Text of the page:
"It's nobody's fault. It's just a misunderstanding." He took the scissors from her and patted her hand reassuringly.
"Yes, of course." She felt as if a great weight had lifted from her heart. "Surely he will understand."
There was a moment where Sebastian's expression darkened, but it was gone just as quickly as it appeared. "Of course. Though, it might be a good idea to not spend so much time with him, anyway, for his own sake. It would be cruel to allow him to believe that there are possibilities that don't exist."
"That is wise. Thank you," and she turned to go. If she hadn't she wasn't sure she could be with him, so close and speaking so quietly in the dark, without doing something even more foolish and forcing him to limit his interaction with her.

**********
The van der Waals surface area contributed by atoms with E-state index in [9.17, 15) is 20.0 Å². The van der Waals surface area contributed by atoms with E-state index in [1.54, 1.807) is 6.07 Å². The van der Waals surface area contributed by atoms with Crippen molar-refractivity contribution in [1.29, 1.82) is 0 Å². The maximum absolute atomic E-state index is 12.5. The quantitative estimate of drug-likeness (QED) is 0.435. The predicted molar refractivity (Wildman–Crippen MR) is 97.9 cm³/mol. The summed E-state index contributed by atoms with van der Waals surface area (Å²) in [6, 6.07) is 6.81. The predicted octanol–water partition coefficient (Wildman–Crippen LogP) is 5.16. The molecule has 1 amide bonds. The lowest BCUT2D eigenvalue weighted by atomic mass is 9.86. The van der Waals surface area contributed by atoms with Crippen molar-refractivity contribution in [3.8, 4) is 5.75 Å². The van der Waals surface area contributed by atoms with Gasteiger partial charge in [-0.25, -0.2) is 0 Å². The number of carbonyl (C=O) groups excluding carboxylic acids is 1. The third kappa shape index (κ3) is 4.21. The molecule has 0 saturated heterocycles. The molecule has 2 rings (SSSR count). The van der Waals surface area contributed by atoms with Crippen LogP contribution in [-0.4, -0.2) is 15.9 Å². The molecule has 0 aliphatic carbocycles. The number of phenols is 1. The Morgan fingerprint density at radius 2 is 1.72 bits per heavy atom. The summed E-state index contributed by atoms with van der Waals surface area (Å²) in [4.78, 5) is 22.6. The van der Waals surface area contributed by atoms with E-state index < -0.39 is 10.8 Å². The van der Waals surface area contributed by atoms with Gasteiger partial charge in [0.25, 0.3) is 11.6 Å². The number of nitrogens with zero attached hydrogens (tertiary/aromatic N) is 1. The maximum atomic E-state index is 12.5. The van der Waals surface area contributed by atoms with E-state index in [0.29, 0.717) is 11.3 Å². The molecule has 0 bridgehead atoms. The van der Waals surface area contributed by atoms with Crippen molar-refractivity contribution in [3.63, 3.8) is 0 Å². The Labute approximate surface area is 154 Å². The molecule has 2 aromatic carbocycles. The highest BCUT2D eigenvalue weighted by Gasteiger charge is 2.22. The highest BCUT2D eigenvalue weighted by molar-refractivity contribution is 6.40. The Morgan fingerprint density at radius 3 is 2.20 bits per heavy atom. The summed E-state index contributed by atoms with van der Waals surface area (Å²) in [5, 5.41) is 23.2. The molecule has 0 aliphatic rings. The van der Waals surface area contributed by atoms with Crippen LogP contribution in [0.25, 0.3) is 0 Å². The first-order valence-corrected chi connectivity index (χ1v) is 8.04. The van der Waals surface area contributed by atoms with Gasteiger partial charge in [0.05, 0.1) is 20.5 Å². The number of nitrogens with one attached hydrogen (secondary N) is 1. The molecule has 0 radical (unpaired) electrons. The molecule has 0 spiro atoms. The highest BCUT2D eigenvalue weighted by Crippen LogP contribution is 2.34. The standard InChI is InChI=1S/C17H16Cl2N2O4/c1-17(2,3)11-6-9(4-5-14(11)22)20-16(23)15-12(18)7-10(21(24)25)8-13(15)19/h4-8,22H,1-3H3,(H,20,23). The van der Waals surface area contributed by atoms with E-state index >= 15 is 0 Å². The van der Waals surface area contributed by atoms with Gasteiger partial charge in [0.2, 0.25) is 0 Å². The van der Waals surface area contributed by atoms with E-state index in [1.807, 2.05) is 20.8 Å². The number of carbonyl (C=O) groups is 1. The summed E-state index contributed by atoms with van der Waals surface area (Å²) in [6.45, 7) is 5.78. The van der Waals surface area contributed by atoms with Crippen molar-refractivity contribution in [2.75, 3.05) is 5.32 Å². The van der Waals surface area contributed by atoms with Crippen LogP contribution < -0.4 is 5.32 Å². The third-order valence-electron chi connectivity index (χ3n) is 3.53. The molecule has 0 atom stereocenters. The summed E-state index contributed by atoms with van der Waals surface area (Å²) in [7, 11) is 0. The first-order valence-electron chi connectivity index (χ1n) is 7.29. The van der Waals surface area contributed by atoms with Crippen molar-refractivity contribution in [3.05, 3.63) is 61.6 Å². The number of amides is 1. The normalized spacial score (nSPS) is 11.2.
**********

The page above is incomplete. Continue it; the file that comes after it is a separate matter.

"Laica," he said, "Wait."
She turned, unsure of what to expect. He handed her an acolyte robe. "I can't risk giving you one of the clean ones, I'm sorry. But you should wear this until you're off the Chantry grounds. It will help you escape notice."
"That is a good idea," she said as she pulled it over her head. "Well, how do I look? Pious? Stodgy?"
"A little of one, enough of the other," he smiled. "Until we meet again" he said, bowing with ridiculous formality.
Laica clapped a hand over her mouth to stop from laughing too loudly. "Until then, messere," she drawled, curtseying so low she almost toppled over, before turning and stealing into the shadows.